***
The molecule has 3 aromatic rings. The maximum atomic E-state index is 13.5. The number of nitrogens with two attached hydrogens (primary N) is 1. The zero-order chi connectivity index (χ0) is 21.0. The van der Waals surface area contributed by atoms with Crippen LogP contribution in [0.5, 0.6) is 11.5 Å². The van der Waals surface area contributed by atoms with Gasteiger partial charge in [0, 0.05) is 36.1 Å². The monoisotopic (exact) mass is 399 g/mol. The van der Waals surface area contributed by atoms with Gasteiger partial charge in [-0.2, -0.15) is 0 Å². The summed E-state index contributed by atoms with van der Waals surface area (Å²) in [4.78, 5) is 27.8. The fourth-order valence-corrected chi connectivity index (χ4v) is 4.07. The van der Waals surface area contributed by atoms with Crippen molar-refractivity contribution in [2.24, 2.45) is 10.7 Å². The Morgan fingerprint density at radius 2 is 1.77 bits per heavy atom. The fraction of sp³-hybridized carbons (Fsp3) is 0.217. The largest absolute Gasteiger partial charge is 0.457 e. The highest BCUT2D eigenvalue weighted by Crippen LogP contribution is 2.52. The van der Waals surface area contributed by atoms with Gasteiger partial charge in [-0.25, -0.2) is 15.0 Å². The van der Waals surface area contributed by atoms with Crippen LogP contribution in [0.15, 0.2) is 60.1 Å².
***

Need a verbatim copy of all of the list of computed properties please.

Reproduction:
The molecule has 3 aromatic rings. The maximum atomic E-state index is 13.5. The number of nitrogens with two attached hydrogens (primary N) is 1. The zero-order chi connectivity index (χ0) is 21.0. The van der Waals surface area contributed by atoms with Crippen LogP contribution in [0.5, 0.6) is 11.5 Å². The van der Waals surface area contributed by atoms with Gasteiger partial charge in [0, 0.05) is 36.1 Å². The monoisotopic (exact) mass is 399 g/mol. The van der Waals surface area contributed by atoms with Gasteiger partial charge in [-0.2, -0.15) is 0 Å². The summed E-state index contributed by atoms with van der Waals surface area (Å²) in [4.78, 5) is 27.8. The fourth-order valence-corrected chi connectivity index (χ4v) is 4.07. The van der Waals surface area contributed by atoms with Crippen molar-refractivity contribution in [2.24, 2.45) is 10.7 Å². The Morgan fingerprint density at radius 2 is 1.77 bits per heavy atom. The fraction of sp³-hybridized carbons (Fsp3) is 0.217. The largest absolute Gasteiger partial charge is 0.457 e. The highest BCUT2D eigenvalue weighted by Crippen LogP contribution is 2.52. The van der Waals surface area contributed by atoms with Gasteiger partial charge in [-0.25, -0.2) is 15.0 Å². The van der Waals surface area contributed by atoms with Crippen LogP contribution in [0.15, 0.2) is 60.1 Å².